While Africanism forms a good start for our ideology, it is not enough to analyse the world we live in, and formulate solutions for the problems we, as a nation and a continent, are facing.
While Africanism is right that most of the rich live in Europe and these days Asia, it does not explain why some indigenous Africans are very rich, and most are very poor. It is clearly true that multinational companies are extorting obscene wealth from us, they are doing the same from proletarians elsewhere. Clearly, in India and China the poor are almost as bad off as in Africa. The proletarian class in the western world (Europe and North America) is smaller, but it is there. It is mostly composed of ethnic minorities, some migrants, some indigenous.
We should look beyond borders and beyond our continent. We should see how some indigenous Africans are conniving with multinational capitalists. Our local ruling class are nowhere near on equal footing with the global power brokers (just as the western politicians are not). Our African ruling class are only lackeys of the Global Big Men, the real capitalists.
Nevertheless, they make themselves accessory to the rape and theft of our continent, for the modern equivalent of thirty pieces of silver.
In practice, this means that we cannot count on our ruling class to develop the country or the continent. They are accessory to the poverty that we are enduring. We need to look beyond them.
On the other hand, thanks to the sabotage of our education system by the ruling class (which is much more systematic than the one theft by Sam Mpasu) our proletarian class, in Malawi mainly smallholder farmers and agricultural labourers, are so uneducated they are not capable of making these analyses on their own. They live in a system comparable to Europe in the late middle ages, using hoes for cultivation, and dependent on the local chief for the land that supports their survival (hopefully).
The alternative would appear to form an avant-garde of developers that represent the proletarian class, and take over from the current ruling class (not necessarily violently). But we have seen in Russia/Soviet Union how such a system turns into its own opposite and becomes a ruling class of its own, hardly better than the previous ruling class.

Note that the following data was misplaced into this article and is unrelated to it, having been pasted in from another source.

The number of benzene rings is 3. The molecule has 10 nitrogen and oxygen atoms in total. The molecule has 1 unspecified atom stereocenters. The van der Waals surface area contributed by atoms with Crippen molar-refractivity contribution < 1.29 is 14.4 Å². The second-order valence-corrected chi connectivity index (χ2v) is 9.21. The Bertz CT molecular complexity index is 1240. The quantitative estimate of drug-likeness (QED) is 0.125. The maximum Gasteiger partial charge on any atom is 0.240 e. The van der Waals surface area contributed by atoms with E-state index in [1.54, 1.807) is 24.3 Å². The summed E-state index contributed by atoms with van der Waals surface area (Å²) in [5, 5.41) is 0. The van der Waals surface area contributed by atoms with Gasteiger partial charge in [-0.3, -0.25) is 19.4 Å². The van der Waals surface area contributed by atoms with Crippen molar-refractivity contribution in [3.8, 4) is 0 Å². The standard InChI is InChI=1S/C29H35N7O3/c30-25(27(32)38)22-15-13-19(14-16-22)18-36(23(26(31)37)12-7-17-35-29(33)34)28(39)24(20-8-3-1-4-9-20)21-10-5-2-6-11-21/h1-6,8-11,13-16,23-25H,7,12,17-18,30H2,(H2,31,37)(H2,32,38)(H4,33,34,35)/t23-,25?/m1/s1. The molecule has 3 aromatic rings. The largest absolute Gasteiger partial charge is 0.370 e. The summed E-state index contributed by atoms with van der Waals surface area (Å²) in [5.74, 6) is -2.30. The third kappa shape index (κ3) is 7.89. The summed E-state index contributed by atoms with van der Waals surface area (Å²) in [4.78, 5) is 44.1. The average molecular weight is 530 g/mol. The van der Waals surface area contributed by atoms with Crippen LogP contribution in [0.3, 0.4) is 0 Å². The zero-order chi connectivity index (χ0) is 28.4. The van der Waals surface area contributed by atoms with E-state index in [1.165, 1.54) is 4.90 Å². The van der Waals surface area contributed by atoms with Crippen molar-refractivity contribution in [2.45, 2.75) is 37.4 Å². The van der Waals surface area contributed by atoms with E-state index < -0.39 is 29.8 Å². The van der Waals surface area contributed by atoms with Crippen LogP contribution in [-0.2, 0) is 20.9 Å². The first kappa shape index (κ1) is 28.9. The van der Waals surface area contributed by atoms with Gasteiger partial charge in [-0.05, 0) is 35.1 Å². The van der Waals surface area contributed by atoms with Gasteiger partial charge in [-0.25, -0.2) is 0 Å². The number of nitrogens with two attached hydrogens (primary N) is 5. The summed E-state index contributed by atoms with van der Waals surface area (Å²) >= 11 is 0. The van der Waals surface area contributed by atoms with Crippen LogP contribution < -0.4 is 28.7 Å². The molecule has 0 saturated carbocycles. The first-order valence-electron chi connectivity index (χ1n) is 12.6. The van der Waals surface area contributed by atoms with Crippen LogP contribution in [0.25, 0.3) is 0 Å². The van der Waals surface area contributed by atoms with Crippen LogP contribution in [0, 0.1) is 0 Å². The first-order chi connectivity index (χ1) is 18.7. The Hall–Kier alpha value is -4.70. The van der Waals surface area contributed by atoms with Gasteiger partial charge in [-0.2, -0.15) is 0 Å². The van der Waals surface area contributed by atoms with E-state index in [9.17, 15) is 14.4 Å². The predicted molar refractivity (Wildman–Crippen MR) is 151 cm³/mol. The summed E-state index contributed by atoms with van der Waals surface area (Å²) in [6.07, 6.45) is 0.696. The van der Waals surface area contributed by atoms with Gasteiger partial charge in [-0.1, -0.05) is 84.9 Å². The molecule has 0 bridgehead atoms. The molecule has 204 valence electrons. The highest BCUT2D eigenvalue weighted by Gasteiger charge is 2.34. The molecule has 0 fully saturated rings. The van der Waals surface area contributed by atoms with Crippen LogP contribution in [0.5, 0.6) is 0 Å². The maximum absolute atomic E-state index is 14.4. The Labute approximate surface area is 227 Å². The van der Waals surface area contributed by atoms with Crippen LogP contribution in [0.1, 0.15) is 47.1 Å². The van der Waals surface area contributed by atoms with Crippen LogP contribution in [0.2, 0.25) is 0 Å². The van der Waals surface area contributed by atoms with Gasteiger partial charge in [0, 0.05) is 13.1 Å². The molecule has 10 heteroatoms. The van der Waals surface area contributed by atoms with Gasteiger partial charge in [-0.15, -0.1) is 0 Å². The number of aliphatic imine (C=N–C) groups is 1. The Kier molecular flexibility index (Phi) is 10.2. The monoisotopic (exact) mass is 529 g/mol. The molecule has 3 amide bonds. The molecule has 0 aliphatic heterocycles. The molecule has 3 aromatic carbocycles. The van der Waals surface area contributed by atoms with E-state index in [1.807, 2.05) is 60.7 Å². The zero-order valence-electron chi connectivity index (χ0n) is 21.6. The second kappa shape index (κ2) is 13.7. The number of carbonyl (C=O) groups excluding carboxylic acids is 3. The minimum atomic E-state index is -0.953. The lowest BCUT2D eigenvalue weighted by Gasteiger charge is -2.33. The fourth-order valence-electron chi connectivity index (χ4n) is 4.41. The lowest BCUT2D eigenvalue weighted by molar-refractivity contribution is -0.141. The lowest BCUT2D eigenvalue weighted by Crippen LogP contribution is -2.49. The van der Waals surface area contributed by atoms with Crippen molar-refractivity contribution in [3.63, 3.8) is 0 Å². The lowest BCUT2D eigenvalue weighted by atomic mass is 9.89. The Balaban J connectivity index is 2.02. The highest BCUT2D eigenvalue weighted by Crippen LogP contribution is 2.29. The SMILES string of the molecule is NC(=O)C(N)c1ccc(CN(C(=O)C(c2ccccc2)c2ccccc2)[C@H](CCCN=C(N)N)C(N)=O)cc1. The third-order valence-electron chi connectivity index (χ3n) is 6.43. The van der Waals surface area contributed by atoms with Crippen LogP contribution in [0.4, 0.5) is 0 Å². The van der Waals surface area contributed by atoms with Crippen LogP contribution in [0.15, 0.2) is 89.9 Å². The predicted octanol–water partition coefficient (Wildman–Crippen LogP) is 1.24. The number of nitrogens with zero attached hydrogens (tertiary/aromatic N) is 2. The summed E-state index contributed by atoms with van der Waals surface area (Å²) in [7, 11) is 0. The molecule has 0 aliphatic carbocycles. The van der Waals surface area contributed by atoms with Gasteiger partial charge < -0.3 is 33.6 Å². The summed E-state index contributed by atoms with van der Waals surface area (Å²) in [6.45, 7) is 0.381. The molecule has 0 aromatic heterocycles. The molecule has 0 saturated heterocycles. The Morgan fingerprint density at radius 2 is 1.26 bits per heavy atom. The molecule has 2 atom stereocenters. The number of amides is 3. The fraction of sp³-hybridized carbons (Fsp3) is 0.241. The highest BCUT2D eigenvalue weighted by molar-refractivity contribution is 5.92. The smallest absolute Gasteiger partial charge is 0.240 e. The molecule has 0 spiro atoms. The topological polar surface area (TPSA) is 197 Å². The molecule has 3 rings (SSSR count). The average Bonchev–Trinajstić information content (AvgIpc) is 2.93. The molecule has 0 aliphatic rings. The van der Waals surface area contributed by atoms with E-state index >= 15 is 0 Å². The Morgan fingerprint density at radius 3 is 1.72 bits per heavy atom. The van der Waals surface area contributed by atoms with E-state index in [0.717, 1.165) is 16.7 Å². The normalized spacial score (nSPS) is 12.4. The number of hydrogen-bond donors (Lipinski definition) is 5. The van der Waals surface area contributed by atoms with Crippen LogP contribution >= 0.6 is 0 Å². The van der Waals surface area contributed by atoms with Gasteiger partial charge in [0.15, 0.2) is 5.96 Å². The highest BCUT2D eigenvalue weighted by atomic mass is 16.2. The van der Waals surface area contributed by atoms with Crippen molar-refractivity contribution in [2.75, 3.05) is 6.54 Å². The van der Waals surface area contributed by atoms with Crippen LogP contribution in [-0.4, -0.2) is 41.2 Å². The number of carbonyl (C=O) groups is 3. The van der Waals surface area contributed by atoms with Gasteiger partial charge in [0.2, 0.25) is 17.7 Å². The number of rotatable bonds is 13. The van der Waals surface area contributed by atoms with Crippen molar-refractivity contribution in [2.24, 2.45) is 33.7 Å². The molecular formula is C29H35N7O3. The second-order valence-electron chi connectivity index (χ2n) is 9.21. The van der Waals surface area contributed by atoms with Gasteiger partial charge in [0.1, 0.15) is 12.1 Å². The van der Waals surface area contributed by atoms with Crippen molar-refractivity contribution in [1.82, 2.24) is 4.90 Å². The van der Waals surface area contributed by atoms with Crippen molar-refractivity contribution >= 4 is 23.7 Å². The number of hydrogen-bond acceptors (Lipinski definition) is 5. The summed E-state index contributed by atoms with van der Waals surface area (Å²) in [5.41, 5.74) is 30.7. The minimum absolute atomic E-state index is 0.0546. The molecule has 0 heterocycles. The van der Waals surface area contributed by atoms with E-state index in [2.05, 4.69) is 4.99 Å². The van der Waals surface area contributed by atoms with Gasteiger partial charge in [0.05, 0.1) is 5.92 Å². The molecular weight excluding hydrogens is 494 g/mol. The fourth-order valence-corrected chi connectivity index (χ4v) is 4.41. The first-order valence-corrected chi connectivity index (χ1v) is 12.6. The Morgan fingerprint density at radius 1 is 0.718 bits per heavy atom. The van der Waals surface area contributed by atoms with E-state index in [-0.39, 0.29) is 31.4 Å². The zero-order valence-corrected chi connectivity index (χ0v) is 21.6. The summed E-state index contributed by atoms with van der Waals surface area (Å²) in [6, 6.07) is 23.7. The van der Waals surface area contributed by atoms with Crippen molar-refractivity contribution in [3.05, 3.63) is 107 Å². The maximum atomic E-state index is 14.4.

We need a longer process than that. We need a group of dedicated intellectuals, who are capable of making analyses, of seeing through the dominant rhetoric of “development”, and are capable of translating that into an ideology that the proletarian class can understand. This requires not so much knowing the rights answers. That would only dump slogans into the mind of the proletarian. We need the opposite: we need the capacity to ask the right questions, to problematizes the dominant rhetoric for what it is: a hegemony of thought that supports the physical (and financial) dominance of the current ruling class. The proletariat knows its
situation, and it knows the answers to the questions, but it is not aware of the questions, because of the mind numbing thought control that goes with the dominant rhetoric, that excludes the proper analysis by the proletariat. It is a “common sense” ideology, that makes any analysis that threatens the powers-that-be into “non-sense”.
We need to look beyond borders, and find allies in other African countries, in countries beyond Africa, even in the Western World there is a social justice movement that looks to a better world for all, not just for the self. We need to forge international ties with the well meaning people, those who have expertise in educating the proletariat, to form a multi national movement (maybe connected to occupy?) that
has the power to stand up to the power of the multi national capitalist.
Look beyond Malawi, look beyond Africa. Do not look at geography. Look at class.